After losing ICC vote, BCCI would be foolhardy to skip Champions Trophy
There can be no greater pain than being made to feel alone in a room full of people, no worse feeling than being let down by folk who turned their back after walking some distance together and raising visions of a victorious partnership.
Yes, the rebuff that the Board of Control for Cricket in India (BCCI) got at the International Cricket Council (ICC) meeting in Dubai will singe for long.
The cricket boards of Australia and England had already ditched the BCCI in their quest to form the Big Three within the international cricket fraternity. Clearly, the backtracking of Bangladesh and Zimbabwe from their understanding with the BCCI to at least delay the changes to the ICC governance and financial structures came as a big blow to its plans.
Perhaps, the Indian representatives who went to Dubai assumed that the patterns would not change. But for those who have watched BCCI mandarins at work over many years, such shifting of loyalties is not a new phenomenon at all. It was perhaps a bitter lesson to the crop of administrators – never assume victory until it is finally won.
There is no doubt that BCCI would feel let down by everyone in the ICC, but it is perhaps paying the price for alienating many other cricket boards with its attitude that smacked of arrogance and high-handedness. At a time when the ICC was clamouring for a level-playing field so that it could increase its footprint in more nations, it seemed natural that the idea of the Big Three was doomed.
The inexperience – within the portals of ICC, that is – of the officials and their inadequate diplomatic expertise would have made it easy for Manohar and boards from other nations to reject the BCCI’s demands, that no change be made to its revenue share. Without being empowered to make decisions, these officials were caught napping and had to eat humble pie.
There were strong whispers that the Committee of Administrators chief Vinod Rai had had diplomatic conversations with the ICC chairman Shashank Manohar. Perhaps, as a result of that, Manohar offered BCCI a face-saving compromise by offering it an extra $100 million. It would have taken some skill to reject that – perhaps a lesson for the officials who represented the BCCI.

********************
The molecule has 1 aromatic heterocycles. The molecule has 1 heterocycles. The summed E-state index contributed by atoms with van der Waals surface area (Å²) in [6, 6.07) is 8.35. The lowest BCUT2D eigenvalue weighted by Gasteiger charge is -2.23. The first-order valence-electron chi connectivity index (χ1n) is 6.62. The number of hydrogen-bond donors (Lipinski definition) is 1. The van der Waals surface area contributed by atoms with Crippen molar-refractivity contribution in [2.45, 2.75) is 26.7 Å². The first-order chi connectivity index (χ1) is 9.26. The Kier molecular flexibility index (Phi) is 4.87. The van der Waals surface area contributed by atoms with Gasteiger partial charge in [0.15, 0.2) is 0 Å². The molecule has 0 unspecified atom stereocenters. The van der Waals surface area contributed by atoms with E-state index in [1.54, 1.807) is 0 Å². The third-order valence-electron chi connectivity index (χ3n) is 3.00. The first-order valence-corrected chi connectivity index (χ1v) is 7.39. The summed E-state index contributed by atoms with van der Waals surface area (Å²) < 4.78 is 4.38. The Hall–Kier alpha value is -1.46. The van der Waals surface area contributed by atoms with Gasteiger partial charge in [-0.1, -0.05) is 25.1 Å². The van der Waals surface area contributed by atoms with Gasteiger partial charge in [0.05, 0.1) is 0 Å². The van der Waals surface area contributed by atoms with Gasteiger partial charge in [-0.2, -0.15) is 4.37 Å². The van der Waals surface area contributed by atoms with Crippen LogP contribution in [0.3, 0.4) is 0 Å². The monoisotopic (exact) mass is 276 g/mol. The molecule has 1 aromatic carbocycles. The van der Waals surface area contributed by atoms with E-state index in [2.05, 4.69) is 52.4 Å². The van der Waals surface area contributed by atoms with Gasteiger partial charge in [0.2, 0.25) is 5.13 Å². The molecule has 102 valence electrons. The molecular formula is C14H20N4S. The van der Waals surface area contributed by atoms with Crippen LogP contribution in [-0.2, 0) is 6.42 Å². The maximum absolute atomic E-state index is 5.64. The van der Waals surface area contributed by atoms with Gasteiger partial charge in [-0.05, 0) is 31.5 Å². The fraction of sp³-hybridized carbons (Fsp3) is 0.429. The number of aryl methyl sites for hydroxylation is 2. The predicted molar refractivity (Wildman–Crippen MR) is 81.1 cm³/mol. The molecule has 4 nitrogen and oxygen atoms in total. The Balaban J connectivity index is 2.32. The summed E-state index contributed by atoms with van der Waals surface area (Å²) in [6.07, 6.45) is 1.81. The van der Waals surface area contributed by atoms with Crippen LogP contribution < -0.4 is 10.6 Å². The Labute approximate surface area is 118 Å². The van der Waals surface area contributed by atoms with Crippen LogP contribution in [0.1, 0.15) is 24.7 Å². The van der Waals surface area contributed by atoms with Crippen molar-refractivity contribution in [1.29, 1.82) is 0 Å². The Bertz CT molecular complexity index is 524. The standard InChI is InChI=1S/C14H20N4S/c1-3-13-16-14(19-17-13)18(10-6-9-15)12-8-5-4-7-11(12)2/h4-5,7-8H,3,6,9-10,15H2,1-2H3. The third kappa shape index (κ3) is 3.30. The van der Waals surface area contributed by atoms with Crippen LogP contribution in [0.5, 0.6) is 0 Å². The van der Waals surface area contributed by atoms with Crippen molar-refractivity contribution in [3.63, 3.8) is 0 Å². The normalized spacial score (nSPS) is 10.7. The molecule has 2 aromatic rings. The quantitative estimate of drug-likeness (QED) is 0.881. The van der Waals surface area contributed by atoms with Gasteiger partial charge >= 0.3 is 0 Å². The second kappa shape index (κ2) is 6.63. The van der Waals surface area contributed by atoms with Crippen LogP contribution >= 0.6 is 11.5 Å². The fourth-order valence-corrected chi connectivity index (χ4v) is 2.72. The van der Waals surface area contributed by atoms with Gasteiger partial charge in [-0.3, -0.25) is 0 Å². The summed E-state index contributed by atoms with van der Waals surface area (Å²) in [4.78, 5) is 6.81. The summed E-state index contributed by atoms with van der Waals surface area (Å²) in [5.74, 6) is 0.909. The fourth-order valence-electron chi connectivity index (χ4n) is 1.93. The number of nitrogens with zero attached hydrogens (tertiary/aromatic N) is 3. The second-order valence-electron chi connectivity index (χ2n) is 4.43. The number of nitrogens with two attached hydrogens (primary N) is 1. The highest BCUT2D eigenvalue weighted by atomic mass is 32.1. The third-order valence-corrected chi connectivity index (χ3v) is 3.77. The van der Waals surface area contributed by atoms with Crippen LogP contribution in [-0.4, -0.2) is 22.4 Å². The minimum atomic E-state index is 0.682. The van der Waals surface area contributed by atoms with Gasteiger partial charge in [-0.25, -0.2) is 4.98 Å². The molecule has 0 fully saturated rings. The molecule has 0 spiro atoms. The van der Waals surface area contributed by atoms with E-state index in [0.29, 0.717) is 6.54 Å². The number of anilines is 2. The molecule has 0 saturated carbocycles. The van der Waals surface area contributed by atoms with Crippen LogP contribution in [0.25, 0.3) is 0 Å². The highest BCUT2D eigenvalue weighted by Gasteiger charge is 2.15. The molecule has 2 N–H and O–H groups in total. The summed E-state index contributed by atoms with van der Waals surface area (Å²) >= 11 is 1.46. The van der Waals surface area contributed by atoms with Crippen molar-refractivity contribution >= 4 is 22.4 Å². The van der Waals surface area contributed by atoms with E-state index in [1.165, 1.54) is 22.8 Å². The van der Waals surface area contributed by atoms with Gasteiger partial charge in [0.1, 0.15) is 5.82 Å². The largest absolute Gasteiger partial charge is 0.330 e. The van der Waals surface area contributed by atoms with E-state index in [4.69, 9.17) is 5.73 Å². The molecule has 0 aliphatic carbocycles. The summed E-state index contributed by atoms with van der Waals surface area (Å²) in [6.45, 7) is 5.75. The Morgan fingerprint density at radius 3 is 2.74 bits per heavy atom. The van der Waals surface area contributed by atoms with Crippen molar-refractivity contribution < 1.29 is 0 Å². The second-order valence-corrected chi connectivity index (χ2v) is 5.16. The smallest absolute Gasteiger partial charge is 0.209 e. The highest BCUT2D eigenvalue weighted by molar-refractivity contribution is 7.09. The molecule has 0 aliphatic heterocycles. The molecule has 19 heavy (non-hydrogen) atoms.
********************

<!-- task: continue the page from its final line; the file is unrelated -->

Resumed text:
It is a wake-up call for the sport's administrators in India, old or new, organic or supplanted by a court decree. They must accept that the world order has changed, and that BCCI's claim of greater revenue-share simply because 70% of ICC's earnings are sourced from India does not come across as strong.
Having tasted defeat on the bargaining table, it would be a childish – even outrageous – response for BCCI to order the withdrawal of the Indian team from the ICC Champions Trophy 2017 in England. That and the threat of invoking a clause in the Members Participation Agreement would be risky propositions, and would only worsen ties that are now bound by a slender thread.
There can be no doubt in any clear-thinking person’s head that the COA will knock the doors of the Supreme Court if the Special General Meeting of BCCI takes the extreme step of not fielding the Indian team in the ICC Champions Trophy. The argument that such a decision would affect the careers of Indian cricketers would be enough for the Supreme Court to rap the mandarins again.
The time for posturing and sabre-rattling has passed the BCCI, which is facing a storm in the wake of the Supreme Court’s extreme interest in overseeing changes in its administrative structure. It is no secret that BCCI’s partners in world cricket saw this as an opportunity to drive back its push to gain greater control of ICC’s governance and revenue distribution.
Take what you can
BCCI officials of all hues and with varied experience must come to terms that the wind is not blowing favourably for them. It would be foolhardy to turn down the ICC’s renewed offer to grant it extra revenue and remain in sulk mode. It’s like being given the opportunity to follow-on. It may make sense to play smart, waiting for time and tide to turn its way in the future.
It would be most sensible for the BCCI to take the ICC's offer of an extra $100 million. To keep the Indian team away from the ICC Champions Trophy would be the worst step, especially against those plying their trade on the cricket pitch. No official of a board, flush with funds, should have the right to make that decision without exploring all other solutions.
BCCI officials should get their collective heads together and find a good way to retreat without losing face. They will understand that in cricket, no team has found the formula to keep winning each match that it plays. They can draw from the experience of its teams, past and present, that victory and defeat is never absolute.
By all accounts, BCCI has no option but to give up its dreams of being first among equals. At least for the moment.
The sooner it picks up the pieces and gets back to rebuilding its relationships with other cricket boards, the better it will be. It must accept that it has been outmaneuvered and overcome the massive setback like cricketers would. The game, after all, must go on.
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